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Facebook Must Protect Children From Addictive Habits

Senior Facebook insiders admitted that some features in Facebook were designed to keep users hooked on the platform which may harm children and adolescents

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Facebook
Facebook releases Messenger redesign on Android, iOS. Pixabay

Speaking of an “insidious grip” that social media activities may have on young people, a top health official in England has asked social media companies like Facebook to do more to protect children from addictive habits and dangerous content, The Telegraph reported.

“There is emerging evidence of a link between semi-addictive and manipulative online activities and mental health pressures on our teenagers and young people,” Chief Executive of National Health Service (NHS) Simon Stevens was quoted as saying.

“Parents are only too aware of the insidious grip that some of these activities can have on young people’s lives,” he added.

In order to deal with the fallout for an explosion of social media, NHS England which leads the national health services in the country is planning to ramp up its mental health services.

Facebook mobile app
Facebook mobile app. Pixabay

But Stevens pointed out that it is important to think about the prevention of mental health issues, and not just the cure, said the report on Sunday.

In a BBC Panorama programme last week, senior Facebook insiders admitted that some features in Facebook were designed to keep users hooked on the platform which may harm children and adolescents.

Also Read: Facebook’s Blockchain Division Has a New Director of Engineering

Facebook’s founding president, Sean Parker, earlier said the company was “exploiting a vulnerability in human psychology” and that the company set out to consume as much user time as possible. (IANS)

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4,000 Viewed NZ Mosques Shootings Live, Claims Facebook

Facebook said it removed the original video and hashed it to detect other shares visually similar to that video and automatically remove them from Facebook and Instagram

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Facebook, Messenger and Instagram apps are displayed on an iPhone, March 13, 2019, in New York. Facebook said it is aware of outages on its platforms including Facebook, Messenger and Instagram. VOA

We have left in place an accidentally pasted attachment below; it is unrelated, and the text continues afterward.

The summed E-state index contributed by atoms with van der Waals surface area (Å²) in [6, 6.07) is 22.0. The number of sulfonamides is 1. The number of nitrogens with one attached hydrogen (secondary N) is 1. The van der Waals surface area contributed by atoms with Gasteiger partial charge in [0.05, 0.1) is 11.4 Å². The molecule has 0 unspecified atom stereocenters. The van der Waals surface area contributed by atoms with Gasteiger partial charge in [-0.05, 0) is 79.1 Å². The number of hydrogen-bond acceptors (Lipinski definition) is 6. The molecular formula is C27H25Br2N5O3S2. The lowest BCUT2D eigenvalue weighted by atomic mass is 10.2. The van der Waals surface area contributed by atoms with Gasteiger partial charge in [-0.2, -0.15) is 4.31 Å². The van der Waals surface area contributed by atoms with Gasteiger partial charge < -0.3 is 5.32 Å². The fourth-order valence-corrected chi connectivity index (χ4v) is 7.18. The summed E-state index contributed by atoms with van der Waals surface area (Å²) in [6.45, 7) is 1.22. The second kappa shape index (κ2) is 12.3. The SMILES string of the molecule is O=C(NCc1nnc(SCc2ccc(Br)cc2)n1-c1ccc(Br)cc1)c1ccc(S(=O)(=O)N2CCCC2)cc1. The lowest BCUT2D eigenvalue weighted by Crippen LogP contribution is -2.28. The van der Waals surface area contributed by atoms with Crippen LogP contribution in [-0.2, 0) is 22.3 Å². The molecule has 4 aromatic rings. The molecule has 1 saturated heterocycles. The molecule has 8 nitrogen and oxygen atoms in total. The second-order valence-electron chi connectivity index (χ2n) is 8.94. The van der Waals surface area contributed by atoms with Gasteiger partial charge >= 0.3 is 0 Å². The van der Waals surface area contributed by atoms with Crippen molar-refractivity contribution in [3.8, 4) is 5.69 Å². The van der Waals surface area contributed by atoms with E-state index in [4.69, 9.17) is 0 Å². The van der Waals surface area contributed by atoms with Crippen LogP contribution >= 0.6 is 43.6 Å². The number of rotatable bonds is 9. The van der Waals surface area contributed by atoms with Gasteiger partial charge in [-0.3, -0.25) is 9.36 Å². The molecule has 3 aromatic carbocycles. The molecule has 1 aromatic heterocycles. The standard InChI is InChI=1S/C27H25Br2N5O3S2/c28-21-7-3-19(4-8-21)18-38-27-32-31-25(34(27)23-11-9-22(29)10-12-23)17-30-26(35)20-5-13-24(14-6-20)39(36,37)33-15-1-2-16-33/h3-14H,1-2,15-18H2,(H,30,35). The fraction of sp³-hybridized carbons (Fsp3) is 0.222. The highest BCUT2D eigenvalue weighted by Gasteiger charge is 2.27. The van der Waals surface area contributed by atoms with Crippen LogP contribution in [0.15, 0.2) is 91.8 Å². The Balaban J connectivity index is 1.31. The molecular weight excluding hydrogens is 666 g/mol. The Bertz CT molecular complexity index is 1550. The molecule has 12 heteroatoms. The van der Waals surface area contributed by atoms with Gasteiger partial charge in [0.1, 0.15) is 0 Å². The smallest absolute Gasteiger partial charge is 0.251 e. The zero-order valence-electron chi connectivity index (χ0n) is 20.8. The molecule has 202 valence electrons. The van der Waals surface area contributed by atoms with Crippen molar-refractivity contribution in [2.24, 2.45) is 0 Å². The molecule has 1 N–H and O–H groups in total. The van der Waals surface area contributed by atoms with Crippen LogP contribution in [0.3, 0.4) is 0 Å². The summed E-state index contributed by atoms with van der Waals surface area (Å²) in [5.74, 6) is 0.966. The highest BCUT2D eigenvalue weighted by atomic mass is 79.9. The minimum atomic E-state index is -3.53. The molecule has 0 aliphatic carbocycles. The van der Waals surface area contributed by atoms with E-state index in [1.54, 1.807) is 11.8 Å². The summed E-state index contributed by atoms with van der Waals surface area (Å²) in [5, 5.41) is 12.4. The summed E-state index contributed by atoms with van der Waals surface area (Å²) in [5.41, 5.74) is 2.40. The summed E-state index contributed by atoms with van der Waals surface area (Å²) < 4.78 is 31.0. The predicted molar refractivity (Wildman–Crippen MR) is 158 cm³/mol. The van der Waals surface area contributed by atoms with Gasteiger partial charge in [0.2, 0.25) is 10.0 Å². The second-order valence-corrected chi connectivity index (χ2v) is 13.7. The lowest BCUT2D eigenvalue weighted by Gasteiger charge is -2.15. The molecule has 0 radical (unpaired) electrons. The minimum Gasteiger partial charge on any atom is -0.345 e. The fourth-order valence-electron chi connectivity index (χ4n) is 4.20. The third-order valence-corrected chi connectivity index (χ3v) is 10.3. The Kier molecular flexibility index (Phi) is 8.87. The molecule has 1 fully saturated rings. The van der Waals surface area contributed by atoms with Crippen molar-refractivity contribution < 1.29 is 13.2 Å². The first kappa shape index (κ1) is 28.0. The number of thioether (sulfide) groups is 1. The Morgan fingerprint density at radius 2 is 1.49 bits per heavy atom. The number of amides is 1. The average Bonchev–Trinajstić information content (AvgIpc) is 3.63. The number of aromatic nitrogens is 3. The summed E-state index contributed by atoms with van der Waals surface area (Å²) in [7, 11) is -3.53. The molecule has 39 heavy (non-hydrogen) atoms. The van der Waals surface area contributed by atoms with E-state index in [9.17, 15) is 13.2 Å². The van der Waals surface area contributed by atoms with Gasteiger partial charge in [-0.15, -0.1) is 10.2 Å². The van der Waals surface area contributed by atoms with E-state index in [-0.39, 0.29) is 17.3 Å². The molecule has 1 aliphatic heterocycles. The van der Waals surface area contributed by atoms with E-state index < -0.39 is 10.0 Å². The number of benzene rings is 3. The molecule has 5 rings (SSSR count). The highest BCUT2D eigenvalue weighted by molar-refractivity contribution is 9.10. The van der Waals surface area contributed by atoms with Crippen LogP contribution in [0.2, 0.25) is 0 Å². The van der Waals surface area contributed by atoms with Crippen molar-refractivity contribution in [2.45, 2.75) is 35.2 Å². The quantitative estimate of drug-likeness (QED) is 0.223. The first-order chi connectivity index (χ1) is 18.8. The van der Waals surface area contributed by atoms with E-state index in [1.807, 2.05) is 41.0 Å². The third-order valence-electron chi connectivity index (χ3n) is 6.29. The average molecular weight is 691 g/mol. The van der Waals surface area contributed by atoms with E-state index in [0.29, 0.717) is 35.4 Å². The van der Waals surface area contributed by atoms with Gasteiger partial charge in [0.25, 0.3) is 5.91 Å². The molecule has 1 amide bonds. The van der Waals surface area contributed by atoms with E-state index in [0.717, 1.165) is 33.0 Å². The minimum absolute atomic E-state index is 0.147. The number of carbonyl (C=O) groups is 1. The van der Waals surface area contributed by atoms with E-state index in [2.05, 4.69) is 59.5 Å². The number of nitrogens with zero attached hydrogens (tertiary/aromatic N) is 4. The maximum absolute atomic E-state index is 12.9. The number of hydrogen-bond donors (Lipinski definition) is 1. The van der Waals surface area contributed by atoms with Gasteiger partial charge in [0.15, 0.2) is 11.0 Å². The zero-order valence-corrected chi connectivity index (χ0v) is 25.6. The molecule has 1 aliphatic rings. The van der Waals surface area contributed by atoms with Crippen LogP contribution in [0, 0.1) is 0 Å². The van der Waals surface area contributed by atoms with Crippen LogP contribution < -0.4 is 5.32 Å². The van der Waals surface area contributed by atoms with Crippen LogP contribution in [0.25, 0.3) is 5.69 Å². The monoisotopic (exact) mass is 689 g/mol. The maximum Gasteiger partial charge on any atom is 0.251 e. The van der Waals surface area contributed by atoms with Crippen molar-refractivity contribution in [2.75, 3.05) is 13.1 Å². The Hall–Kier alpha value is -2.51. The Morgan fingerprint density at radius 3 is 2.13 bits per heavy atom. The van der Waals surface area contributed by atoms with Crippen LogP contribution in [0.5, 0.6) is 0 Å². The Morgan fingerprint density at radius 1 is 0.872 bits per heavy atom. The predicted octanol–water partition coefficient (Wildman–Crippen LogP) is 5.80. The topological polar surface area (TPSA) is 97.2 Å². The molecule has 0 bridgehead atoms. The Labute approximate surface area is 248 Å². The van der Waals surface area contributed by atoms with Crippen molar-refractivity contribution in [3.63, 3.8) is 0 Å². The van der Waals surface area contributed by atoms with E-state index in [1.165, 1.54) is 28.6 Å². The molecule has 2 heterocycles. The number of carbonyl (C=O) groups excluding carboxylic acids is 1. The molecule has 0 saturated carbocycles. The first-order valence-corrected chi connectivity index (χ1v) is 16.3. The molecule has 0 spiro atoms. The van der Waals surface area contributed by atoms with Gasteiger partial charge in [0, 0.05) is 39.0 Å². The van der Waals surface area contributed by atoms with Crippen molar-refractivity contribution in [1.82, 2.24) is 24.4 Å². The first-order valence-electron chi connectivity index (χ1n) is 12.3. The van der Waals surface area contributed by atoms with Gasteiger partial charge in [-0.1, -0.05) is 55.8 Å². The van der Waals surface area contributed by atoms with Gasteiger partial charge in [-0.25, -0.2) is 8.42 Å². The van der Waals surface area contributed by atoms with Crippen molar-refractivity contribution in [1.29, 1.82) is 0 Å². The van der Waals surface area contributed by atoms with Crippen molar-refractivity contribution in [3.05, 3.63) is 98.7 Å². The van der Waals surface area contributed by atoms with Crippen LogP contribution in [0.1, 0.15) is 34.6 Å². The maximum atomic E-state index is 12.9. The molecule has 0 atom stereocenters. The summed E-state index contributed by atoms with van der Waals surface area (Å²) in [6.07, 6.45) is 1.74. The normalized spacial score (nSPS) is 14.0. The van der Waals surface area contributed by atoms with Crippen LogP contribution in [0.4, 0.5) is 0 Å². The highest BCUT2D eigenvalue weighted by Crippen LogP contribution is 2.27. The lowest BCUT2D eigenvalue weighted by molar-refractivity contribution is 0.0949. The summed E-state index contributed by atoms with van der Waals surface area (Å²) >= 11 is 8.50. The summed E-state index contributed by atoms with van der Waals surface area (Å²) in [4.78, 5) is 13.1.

Facing the flak over its inability to spot and remove the livestreaming of New Zealand mosque’s shooting, Facebook on Tuesday said 4,000 people viewed it before being taken down.

“The video was viewed fewer than 200 times during the live broadcast. No users reported the video during the live broadcast,” Chris Sonderby, VP and Deputy General Counsel, said in a blog-post. “Including the views during the live broadcast, the video was viewed about 4,000 times in total before being removed from Facebook,” Sonderby added.

Strapped with a GoPro camera to his head, the gunman broadcasted graphic footage of shooting via Facebook Live for nearly 17 minutes. It was later shared in millions on other social media platforms.

Fifty people were killed in the shootings at Al Noor Mosque and the Linwood Avenue Masjid in Christchurch on March 15 after 28-year-old Australian national Brenton Tarrant opened indiscriminate firings.

According to Facebook, the first user report on the original video came in 29 minutes after the video started, and 12 minutes after the live broadcast ended. “Before we were alerted to the video, a user on ‘8chan’ posted a link to a copy of the video on a file-sharing site,” said Sonderby.

Facebook, photos
This photograph taken on May 16, 2018, shows a figurine standing in front of the logo of social network Facebook on a cracked screen of a smartphone in Paris. VOA

“We removed the personal accounts of the named suspect from Facebook and Instagram, and are identifying and removing any imposter accounts that surface,” he said.

Facebook said it removed the original video and hashed it to detect other shares visually similar to that video and automatically remove them from Facebook and Instagram.

Also Read- Netflix Not to Integrate its Services with Apple Streaming Platform

“Some variants such as screen recordings were more difficult to detect, so we expanded to additional detection systems, including the use of audio technology,” Sonderby said.

“In the first 24 hours, we removed about 1.5 million videos of the attack. More than 1.2 million of those videos were blocked at upload, and were therefore prevented from being seen on our services,” he said. (IANS)